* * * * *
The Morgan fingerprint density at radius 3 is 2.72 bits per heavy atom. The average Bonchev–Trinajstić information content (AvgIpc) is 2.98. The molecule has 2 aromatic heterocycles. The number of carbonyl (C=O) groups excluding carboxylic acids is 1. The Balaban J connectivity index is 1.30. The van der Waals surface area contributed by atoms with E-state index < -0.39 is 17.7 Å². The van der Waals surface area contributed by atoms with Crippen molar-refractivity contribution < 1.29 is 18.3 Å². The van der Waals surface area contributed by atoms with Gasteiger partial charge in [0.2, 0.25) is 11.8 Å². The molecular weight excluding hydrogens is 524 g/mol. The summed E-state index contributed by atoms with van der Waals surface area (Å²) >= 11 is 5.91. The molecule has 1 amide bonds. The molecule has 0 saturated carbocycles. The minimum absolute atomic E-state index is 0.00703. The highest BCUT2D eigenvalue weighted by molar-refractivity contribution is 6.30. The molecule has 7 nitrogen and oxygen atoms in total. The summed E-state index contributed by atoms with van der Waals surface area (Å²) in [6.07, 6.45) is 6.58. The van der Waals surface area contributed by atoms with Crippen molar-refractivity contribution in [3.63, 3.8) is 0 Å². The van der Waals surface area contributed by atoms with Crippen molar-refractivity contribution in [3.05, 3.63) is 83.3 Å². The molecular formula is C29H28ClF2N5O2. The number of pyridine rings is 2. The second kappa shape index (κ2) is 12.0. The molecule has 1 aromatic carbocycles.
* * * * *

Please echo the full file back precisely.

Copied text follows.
The Morgan fingerprint density at radius 3 is 2.72 bits per heavy atom. The average Bonchev–Trinajstić information content (AvgIpc) is 2.98. The molecule has 2 aromatic heterocycles. The number of carbonyl (C=O) groups excluding carboxylic acids is 1. The Balaban J connectivity index is 1.30. The van der Waals surface area contributed by atoms with E-state index < -0.39 is 17.7 Å². The van der Waals surface area contributed by atoms with Crippen molar-refractivity contribution < 1.29 is 18.3 Å². The van der Waals surface area contributed by atoms with Gasteiger partial charge in [0.2, 0.25) is 11.8 Å². The molecular weight excluding hydrogens is 524 g/mol. The summed E-state index contributed by atoms with van der Waals surface area (Å²) >= 11 is 5.91. The molecule has 1 amide bonds. The molecule has 0 saturated carbocycles. The minimum absolute atomic E-state index is 0.00703. The highest BCUT2D eigenvalue weighted by molar-refractivity contribution is 6.30. The molecule has 7 nitrogen and oxygen atoms in total. The summed E-state index contributed by atoms with van der Waals surface area (Å²) in [6.07, 6.45) is 6.58. The van der Waals surface area contributed by atoms with Crippen molar-refractivity contribution in [3.63, 3.8) is 0 Å². The van der Waals surface area contributed by atoms with Crippen molar-refractivity contribution in [3.05, 3.63) is 83.3 Å². The molecular formula is C29H28ClF2N5O2. The number of pyridine rings is 2. The second kappa shape index (κ2) is 12.0. The molecule has 1 aromatic carbocycles.